Michael Robotham: Twenty-eight years ago, when I was still a journalist, I wrote the great unpublished Australian novel. It was more literary in style and quite worthy in tone, without a murder in sight. The novel was almost published by Penguin in the UK, missing out by a single vote in a final publishing meeting. Looking back, I’m glad that it wasn’t picked up. If I had been published at twenty-five, I would probably have thought I was God’s gift to writing and been quite obnoxious. I would also look back now and cringe at that first effort.
I am a better writer today for having been a ghostwriter. I know how to capture someone’s voice and hopefully make a character leap from the page and live and breathe in a reader’s imagination. I have the discipline and the tools to be a writer, but I have lost the ego. Every new book is a blessing. Every new reader is a joy. Life is good.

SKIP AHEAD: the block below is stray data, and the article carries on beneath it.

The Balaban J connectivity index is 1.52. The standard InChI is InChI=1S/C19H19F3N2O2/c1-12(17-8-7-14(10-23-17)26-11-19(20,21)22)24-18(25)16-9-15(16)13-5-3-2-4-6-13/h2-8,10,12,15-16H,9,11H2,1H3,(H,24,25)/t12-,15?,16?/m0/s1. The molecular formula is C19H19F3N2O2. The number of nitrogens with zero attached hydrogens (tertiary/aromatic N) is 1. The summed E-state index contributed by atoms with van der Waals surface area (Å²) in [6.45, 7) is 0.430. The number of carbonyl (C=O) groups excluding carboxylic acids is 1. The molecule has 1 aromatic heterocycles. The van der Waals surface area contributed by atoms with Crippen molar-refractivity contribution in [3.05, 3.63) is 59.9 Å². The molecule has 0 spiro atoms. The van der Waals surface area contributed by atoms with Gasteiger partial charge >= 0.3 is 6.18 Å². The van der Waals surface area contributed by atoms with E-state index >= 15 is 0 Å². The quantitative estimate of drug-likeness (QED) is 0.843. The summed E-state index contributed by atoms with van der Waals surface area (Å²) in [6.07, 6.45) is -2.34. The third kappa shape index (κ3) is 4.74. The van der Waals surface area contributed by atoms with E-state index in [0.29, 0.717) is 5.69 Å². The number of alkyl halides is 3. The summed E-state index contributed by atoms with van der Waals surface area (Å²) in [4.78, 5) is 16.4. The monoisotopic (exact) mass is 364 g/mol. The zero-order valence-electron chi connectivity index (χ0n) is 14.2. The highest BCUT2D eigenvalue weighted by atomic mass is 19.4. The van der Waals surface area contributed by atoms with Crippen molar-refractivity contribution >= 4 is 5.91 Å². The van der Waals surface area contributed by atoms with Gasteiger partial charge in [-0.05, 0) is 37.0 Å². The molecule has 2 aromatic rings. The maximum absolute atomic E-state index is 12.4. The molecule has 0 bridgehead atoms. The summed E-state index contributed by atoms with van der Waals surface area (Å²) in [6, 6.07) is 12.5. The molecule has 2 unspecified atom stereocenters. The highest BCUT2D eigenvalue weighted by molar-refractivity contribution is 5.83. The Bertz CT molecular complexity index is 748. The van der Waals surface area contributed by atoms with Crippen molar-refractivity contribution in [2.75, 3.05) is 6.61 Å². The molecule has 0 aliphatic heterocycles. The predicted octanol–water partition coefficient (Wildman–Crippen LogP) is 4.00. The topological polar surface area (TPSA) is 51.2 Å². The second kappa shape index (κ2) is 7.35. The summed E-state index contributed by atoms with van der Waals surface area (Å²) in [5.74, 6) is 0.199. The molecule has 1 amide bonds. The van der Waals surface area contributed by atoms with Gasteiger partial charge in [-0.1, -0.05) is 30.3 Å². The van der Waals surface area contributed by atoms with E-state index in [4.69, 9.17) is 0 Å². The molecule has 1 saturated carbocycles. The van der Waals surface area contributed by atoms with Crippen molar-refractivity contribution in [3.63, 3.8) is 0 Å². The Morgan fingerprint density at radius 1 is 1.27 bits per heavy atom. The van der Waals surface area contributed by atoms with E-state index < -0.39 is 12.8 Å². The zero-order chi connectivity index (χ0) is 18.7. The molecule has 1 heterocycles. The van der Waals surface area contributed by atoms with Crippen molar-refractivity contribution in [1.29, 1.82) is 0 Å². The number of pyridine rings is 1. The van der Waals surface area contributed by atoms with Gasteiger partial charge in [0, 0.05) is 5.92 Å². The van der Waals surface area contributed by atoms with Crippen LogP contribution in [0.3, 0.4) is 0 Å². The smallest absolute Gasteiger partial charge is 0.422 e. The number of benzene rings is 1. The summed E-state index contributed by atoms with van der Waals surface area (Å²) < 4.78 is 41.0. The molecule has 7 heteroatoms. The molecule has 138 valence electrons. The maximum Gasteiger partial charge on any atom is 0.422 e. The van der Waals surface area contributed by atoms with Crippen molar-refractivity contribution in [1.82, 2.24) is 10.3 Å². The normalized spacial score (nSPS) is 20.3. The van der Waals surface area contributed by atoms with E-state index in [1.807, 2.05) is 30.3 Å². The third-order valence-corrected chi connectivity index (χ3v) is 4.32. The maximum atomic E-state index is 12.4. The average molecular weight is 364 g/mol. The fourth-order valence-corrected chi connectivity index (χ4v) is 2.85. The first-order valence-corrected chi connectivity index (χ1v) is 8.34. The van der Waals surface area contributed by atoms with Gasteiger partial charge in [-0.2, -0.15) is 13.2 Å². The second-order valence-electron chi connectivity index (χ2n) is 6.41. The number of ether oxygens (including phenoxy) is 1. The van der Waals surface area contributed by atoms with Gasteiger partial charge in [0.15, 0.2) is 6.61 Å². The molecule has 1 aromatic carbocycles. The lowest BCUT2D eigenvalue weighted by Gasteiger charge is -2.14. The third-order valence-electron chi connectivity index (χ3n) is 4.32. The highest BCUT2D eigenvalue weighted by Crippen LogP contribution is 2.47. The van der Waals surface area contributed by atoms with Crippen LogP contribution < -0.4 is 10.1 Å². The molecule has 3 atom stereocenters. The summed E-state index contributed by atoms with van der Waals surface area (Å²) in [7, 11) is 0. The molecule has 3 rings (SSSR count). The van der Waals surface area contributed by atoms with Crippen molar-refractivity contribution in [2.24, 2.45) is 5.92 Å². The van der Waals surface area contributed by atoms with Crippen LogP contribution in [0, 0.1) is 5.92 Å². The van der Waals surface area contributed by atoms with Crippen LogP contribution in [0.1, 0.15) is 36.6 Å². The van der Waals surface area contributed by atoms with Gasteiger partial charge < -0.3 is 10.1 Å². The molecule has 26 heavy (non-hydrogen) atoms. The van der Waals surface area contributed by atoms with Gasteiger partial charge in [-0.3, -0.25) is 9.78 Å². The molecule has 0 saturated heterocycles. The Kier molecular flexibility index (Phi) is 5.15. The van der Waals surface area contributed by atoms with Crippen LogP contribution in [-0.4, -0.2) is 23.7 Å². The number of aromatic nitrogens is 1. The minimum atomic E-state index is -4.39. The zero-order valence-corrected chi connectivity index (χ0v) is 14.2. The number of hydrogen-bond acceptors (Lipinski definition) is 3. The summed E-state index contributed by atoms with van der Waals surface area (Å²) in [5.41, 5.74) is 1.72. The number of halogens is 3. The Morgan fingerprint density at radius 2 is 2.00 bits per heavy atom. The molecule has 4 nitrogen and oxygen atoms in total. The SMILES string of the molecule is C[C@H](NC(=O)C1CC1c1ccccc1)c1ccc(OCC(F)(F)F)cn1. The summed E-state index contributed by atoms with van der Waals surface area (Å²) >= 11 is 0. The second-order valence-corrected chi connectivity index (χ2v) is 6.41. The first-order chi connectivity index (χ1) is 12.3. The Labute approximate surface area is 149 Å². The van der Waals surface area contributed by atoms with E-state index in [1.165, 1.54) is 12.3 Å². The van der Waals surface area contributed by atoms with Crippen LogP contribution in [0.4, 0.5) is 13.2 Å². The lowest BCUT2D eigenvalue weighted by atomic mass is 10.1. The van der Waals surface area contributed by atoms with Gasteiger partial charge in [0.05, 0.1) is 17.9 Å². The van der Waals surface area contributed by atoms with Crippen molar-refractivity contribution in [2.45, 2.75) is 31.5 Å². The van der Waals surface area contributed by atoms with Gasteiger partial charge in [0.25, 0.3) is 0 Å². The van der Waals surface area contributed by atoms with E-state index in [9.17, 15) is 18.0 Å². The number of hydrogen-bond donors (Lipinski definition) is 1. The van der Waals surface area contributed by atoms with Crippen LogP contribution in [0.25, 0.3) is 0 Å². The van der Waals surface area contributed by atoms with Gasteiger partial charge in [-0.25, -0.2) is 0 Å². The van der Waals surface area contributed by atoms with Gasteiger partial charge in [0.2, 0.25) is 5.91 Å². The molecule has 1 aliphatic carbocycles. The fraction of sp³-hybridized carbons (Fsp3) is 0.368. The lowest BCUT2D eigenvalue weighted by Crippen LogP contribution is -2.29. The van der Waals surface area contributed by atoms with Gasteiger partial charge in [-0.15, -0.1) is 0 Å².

HoCaM: Do you have a long-term plan for your series or do you go one book at a time?
Robotham: It’s definitely one book at a time. I finish each one convinced there won’t be another. I tell my wife that every "description, one-liner, plot twist, setting and bit of dialogue has been used up, it’s gone. I’m an empty shell, a hollow human being, I will never write again." Then I follow her around the house for two hours until she tells me to go away. She finds me a few hours later, back at my desk. "What are you doing?" she asks. "I’ve just come up with an idea."